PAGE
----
This column first ran in The Tablet in March 2014
Isaac Newton thought that planetary orbits in our solar system were kept stable by God’s direct intervention; they were proof to him that God existed. A hundred years later, the great French mathematician and skeptic Pierre-Simon Laplace described his new orbital theory to Napoleon and supposedly quipped of God’s role, “I have no need for that hypothesis.” In fact, it is bad theology to reduce God to merely a gap-filling hypothesis. Only recently, however, have we learned that, actually, planetary motions may sometimes not be so stable after all.
One of the pioneers of studying chaos theory in celestial dynamics is Jack Wisdom, an MIT professor (and MacArthur “genius”) who is visiting the Vatican Observatory this month. He’s working now on modeling the complex interaction between the Moon’s orbit and spin with the spin and orbit of the Earth. It’s all tied to the larger issue of the origin of the Moon.
After the Apollo program ended, more than forty years ago, the study of the Moon went into a gradual decline. The annual “Lunar Science Conference” in Houston changed it name to the “Lunar and Planetary Science Conference” as other bodies, especially Mars, began to dominate its sessions. But in the last ten years, a series of Moon probes (including some from Japan, India, and China) have taken a new look at our nearest neighbor. In September 2013, the Royal Society hosted a big meeting on the topic; and the 2014 Lunar and Planetary Science Conference opened with a special session on “new perspectives of the Moon.”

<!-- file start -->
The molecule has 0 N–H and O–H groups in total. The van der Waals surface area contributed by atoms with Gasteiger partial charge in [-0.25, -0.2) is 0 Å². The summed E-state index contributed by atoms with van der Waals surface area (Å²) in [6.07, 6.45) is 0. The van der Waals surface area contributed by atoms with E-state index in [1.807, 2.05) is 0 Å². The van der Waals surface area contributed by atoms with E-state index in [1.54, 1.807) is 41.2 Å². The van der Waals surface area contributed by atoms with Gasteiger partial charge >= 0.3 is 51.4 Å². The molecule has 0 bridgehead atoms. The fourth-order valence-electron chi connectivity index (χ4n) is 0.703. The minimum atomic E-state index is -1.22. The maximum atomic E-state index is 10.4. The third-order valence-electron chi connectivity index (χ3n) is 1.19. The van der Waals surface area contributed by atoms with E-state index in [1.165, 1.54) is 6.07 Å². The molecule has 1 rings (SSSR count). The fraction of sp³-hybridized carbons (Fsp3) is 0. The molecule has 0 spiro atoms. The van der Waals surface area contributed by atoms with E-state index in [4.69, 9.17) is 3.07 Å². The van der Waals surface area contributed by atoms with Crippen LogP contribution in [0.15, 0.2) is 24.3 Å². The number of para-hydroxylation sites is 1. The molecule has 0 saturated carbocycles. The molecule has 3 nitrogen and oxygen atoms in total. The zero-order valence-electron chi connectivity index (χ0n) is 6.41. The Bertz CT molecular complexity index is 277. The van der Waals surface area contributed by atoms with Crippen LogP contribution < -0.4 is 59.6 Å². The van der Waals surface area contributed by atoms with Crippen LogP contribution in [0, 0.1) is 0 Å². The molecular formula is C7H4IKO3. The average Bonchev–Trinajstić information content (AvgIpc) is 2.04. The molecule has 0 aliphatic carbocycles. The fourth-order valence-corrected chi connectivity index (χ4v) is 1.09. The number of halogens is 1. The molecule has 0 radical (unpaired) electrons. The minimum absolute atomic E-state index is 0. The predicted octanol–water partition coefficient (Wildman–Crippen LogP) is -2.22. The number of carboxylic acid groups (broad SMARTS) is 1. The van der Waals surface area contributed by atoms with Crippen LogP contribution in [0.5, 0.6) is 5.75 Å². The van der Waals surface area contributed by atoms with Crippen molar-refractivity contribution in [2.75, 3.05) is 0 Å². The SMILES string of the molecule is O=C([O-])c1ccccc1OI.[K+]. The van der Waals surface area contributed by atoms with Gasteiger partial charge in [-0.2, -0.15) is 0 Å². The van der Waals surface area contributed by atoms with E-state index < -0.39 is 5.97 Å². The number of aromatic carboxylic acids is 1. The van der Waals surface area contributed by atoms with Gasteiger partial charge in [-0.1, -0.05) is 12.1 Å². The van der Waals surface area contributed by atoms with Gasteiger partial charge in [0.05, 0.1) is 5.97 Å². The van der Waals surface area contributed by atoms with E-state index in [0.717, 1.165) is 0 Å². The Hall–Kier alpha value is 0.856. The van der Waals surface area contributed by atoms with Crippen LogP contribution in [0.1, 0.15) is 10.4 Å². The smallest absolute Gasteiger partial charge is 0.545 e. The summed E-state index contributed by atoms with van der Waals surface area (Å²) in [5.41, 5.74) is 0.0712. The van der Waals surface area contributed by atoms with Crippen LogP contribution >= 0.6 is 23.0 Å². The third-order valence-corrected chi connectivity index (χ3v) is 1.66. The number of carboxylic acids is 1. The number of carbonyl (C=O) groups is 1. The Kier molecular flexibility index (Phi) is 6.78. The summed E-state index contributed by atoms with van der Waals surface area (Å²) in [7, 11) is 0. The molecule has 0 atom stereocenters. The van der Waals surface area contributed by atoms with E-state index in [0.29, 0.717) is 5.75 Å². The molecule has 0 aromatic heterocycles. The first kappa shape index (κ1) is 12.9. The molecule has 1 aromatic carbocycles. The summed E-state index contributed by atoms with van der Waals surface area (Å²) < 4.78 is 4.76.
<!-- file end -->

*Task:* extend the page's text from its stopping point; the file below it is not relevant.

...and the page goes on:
Understanding how the Moon was formed can tell us how planets form in general. What’s more, its early evolution should also have affected conditions on Earth while life was getting started here. Both questions figure into our guesses about the likelihood of planets with life elsewhere in space.
The Moon’s origin is a thorny problem in both celestial mechanics and geochemistry. Unlike meteorites or Mars rocks, Moon rocks are identical to Earth’s in many subtle chemical ways. But compared to Earth, the Moon lacks water, a big iron core, and certain other elements. The least-bad theory we have to date suggests the Moon was formed when a Mars-sized object hit Earth while the planets were forming, four and a half billion years ago. (The idea of rogue Mars-sized impactors seemed unlikely until computer models showed that planets big and small were changing orbits, chaotically, back then.) A mix of Earth and impactor material could explain the Moon’s chemistry; but actually forming the Moon from such debris into its slightly inclined, elliptical orbit is trickier.
That’s where Jack’s work comes in. From the quiet of the Pope’s summer gardens, he connects via the internet to a cluster of computers back in Cambridge, Massachusetts running a series of simulations for the tidal evolution of the early Moon. Its final orbit depends on how energy is dissipated within the Earth and the Moon (my own work plays a small part in understanding that question). But under certain conditions, the Moon’s spin becomes chaotic, varying unpredictably even when the calculations start with identical conditions.
Unpredictable is not the same as unconstrained; these bodies still operate under Newton’s deterministic laws. But the different forces interact such that tiny uncertainties in the initial conditions (or even just round-off error in the calculations) can lead to wildly different results. Thus in practice we can cannot determine what outcome is certain, but only which is most likely.
Laplace’s experience led him to believe that as our maths got more advanced, our ability to explain things would become ever more precise. But in fact the opposite has occurred. We know better now the boundaries of what we can know for certain.